As far as we’ve seen, Bertha Russell had her first humiliation and promised to turn things around. Alva Vanderbilt did it like this: when she was barred from the Academy of Music, whose directors rejected the “emerging”, Alva founded the Metropolitan Opera House, which to this day is the stage for major productions in Manhattan, but at a different address. The original was demolished in 1967. He also had a marble palace built in Newport, where the rich spent their summer vacations, next to the comparatively much simpler house of the Astors (both houses are open for tours today, you deserve it!). Afterward, she invited all the journalists of the time to visit his house. The visit yielded laudatory articles of their wonders from the Vanderbilts’ collection, creating a wider audience’s curiosity about them. Alva then announced a grand ball for “only” 700 people, but deliberately excluded the young Carrie Astor (who is a character in the HBO Max series), leaving the young woman crying and humiliated. The young woman’s mother was forced to visit Alva to guarantee the invitation to the most disputed and talked about dance in the city, in fact, credited to this day as “the dance of the century”. The Astors’ presence at the party gave the Vanderbilts official acceptance credit. “The time for the Vanderbilts has come”, would have declared Mrs. Caroline Astor.
From then on, it was a period of glory for Alva, but life wasn’t meant to be simple. When she discovered the infidelity of her husband, William, and, instead of following the model of the time of separating but pretending not to know anything, she asked for a divorce, custody of the children, and a good part of the fortune as alimony. She got everything, but she went back to square one socially because again she started to be rejected in large families because of the “scandal”. He managed to reverse the situation again when he forced Consuelo to marry the Duke. Every society in New York wanted to be at the ceremony that turned a Vanderbilt into a noble, and once again they submitted to Alva’s willpower.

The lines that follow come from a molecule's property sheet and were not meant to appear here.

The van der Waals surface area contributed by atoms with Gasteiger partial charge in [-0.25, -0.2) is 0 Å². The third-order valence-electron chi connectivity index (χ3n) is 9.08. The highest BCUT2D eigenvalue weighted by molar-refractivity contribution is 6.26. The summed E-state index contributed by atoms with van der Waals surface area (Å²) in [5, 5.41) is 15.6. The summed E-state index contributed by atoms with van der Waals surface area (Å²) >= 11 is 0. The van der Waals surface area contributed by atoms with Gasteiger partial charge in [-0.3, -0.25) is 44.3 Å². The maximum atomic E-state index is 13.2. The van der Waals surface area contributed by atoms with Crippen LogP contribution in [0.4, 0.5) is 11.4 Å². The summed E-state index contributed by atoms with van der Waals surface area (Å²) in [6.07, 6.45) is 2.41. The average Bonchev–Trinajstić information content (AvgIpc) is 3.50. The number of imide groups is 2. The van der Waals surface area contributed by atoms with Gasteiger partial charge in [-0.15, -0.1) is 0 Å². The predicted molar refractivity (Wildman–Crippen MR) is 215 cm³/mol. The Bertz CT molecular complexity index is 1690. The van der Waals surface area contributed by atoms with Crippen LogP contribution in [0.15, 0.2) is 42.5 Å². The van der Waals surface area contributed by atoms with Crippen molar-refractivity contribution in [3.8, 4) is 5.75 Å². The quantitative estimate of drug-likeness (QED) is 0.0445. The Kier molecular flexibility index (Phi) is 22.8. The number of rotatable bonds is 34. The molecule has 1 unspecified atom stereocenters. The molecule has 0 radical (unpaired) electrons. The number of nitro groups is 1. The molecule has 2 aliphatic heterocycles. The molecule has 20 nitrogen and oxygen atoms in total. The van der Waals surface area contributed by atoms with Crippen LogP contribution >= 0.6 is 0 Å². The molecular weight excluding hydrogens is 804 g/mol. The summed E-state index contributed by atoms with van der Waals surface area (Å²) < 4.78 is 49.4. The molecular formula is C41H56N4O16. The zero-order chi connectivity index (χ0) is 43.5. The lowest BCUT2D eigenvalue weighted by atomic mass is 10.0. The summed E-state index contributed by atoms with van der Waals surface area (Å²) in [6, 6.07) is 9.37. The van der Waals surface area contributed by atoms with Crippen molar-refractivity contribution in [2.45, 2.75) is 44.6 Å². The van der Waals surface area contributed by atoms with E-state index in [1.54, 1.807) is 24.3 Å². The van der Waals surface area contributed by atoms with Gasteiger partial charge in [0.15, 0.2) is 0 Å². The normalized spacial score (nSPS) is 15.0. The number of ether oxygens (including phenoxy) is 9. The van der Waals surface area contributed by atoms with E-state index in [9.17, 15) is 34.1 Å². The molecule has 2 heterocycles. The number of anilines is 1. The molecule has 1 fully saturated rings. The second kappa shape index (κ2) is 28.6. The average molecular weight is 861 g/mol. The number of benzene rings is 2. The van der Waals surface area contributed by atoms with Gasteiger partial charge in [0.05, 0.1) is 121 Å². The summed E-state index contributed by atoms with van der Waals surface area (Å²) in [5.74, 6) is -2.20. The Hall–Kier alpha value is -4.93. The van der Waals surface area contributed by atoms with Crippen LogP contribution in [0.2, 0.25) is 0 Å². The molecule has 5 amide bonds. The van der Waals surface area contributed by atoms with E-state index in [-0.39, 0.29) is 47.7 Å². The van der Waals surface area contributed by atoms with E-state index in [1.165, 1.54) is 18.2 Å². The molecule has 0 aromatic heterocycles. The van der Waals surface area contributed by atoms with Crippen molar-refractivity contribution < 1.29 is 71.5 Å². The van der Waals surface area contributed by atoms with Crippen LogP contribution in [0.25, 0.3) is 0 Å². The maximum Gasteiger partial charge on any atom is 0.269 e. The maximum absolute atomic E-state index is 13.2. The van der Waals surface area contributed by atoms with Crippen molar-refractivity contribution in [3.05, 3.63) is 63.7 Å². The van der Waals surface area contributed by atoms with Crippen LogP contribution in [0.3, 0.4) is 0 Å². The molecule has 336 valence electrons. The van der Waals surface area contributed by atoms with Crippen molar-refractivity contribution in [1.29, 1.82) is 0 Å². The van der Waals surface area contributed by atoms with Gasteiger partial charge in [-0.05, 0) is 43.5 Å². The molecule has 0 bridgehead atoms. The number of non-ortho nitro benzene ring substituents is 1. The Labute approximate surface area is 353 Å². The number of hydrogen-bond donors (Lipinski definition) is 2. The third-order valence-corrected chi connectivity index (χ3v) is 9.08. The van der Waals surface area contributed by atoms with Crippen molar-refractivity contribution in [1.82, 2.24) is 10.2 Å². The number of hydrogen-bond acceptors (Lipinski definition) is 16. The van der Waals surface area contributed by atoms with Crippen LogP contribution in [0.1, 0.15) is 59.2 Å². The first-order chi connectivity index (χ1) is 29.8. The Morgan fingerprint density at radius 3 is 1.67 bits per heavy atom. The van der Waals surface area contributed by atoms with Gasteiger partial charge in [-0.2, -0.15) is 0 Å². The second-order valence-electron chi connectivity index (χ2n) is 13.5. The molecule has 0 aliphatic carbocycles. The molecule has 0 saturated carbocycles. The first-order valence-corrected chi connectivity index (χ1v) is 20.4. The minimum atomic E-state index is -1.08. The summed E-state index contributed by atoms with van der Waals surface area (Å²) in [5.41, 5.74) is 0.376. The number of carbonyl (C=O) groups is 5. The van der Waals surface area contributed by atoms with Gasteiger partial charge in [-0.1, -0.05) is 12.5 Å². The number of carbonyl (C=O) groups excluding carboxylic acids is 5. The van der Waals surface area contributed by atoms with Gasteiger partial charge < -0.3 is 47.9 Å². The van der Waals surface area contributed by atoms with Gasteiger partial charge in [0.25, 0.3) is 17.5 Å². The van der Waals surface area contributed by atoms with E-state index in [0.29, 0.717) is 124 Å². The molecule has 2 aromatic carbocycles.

However, the disappointment motivated a radical change of thought and this incredible and true Scarlett O’Hara would go down in history as one of the most important feminists of the 19th century. A year after her divorce, she married the banker (and friend of the 1st husband), Oliver Beaumont. With him followed even more millionaire and extravagant, but Oliver died suddenly, a few years later. Heartbroken, Alva embraced politics. Inspired by feminists Ida Husted Harper and Anna Shaw, Alva embraced the cause of women’s suffrage and founded the National Feminist Party (of which she was president until her death), even picketing in front of the White House. Her fortune was then dedicated to the feminist and equality cause. Alva also fought racial segregation, including black and immigrant women in the movements.
His last years were spent in France, to be close to his daughter. In 1932 he suffered a heart attack and died the following year, in Paris, of respiratory problems. At his funeral in New York, only women carried his coffin.
If Bertha Russell does at least a third of what Alva Vanderbilt Beaumont did, The Gilded Age promises to be amazing. I’m cheering! And let’s talk about Consuelo, but of course, in another post.